A Kalamazoo College English professor has a personal connection to her latest book about the Bengal famine of 1943, which killed about 3 million people in the wake of World War II.
“My father, who grew up in Calcutta, was a young boy during the famine,” Professor of English Babli Sinha said. “He told me stories of destitute people in the street, begging for just the water in which the rice was cooked in my father’s household. People were starving and dying in plain sight in a major metropolis of the British Empire. That was my first introduction to the famine.”
Since hearing such first-hand narratives, Sinha has conducted her own research of the disaster through books by Bhabani Bhattacharya, a 1940s Indian Anglophone author, along with some of history’s more under-shared writers and artists, to develop The Bengal Famine and Cultural Production: Signifying Colonial Trauma (Routledge 2023).
The book’s testimonies show that World War II-era British authorities feared a Japanese attack after Burma and Singapore fell to Japan in 1942, halting rice exports from those countries. The British instituted a Scorched Earth policy, confiscating crops from Bengali farmers and destroying the boats of fishermen in the region in anticipation of an invasion of India. Shortages and hoarding then prevented many Bengalis from affording even a basic diet.
Imperial officials blamed the incompetence of local Indian officials for the famine, attempting what Sinha describes as an erasure of the suffering that should be front of mind when we think about history.
“When students learn about World War II history, they don’t learn very much about the Asian front,” Sinha said. “We also have this good-guy-versus-bad-guy-narrative, whereas people in the colonized world tend to think about it as a war of competing empires—the Nazi Empire, the British Empire, the French Empire. The British and French empires were both committing atrocities that need to be reckoned with everywhere, so you get a more nuanced history of what was actually happening during the Second World War.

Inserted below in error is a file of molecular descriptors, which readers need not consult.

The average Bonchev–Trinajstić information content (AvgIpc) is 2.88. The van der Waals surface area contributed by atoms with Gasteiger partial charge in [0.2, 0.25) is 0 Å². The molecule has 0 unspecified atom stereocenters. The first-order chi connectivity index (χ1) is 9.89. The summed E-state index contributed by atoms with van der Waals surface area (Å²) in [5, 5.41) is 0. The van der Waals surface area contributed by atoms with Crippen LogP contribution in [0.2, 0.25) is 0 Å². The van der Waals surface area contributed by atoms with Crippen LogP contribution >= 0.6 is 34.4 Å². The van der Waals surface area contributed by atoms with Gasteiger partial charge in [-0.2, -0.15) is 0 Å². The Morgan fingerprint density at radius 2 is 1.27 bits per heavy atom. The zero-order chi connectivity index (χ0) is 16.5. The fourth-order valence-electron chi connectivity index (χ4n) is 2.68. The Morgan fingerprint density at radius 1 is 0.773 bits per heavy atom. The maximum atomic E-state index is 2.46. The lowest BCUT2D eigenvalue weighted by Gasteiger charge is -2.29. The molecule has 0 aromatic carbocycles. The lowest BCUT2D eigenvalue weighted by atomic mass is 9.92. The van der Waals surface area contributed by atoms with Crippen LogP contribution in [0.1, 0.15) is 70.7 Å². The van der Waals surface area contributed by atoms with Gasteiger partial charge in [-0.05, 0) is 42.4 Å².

“So much of our approach to the UK is around a kind of nostalgia for a genteel past through shows like Downton Abbey and other kinds of narratives,” she added. “What we miss in those romanticized representations is the reality that wealth was being generated through slavery, indentured servitude and gross violations of human life. We still place people like (Prime Minister) Winston Churchill on a pedestal, despite his failed leadership during the time of the famine, and despite him referring repeatedly to Indians with racist language.”
Such perspectives help provide a different view of traumatic events like the Bengal famine through an intervention around the ethics of representation and colonial trauma’s typical exclusion in traditional trauma theory, Sinha said.
“Traditional trauma theory thinks of experiences that end, and then you have a period in which to reflect and discuss that experience,” she said. “In the case of colonial trauma, there is no end to the trauma. The violence is systemic and ongoing, not limited to a particular event. Thinking about trauma differently seems crucial to me as something that doesn’t necessarily have a closure. It’s also important to think beyond Europe in terms of trauma and collective trauma. That’s something that’s been happening, I would say, since the 1980s and 90s, in Postcolonial studies. It’s a relatively new phenomenon to think about literature from the broader Anglophone world at all and to think about the kind of psychological impact colonialism has on populations.”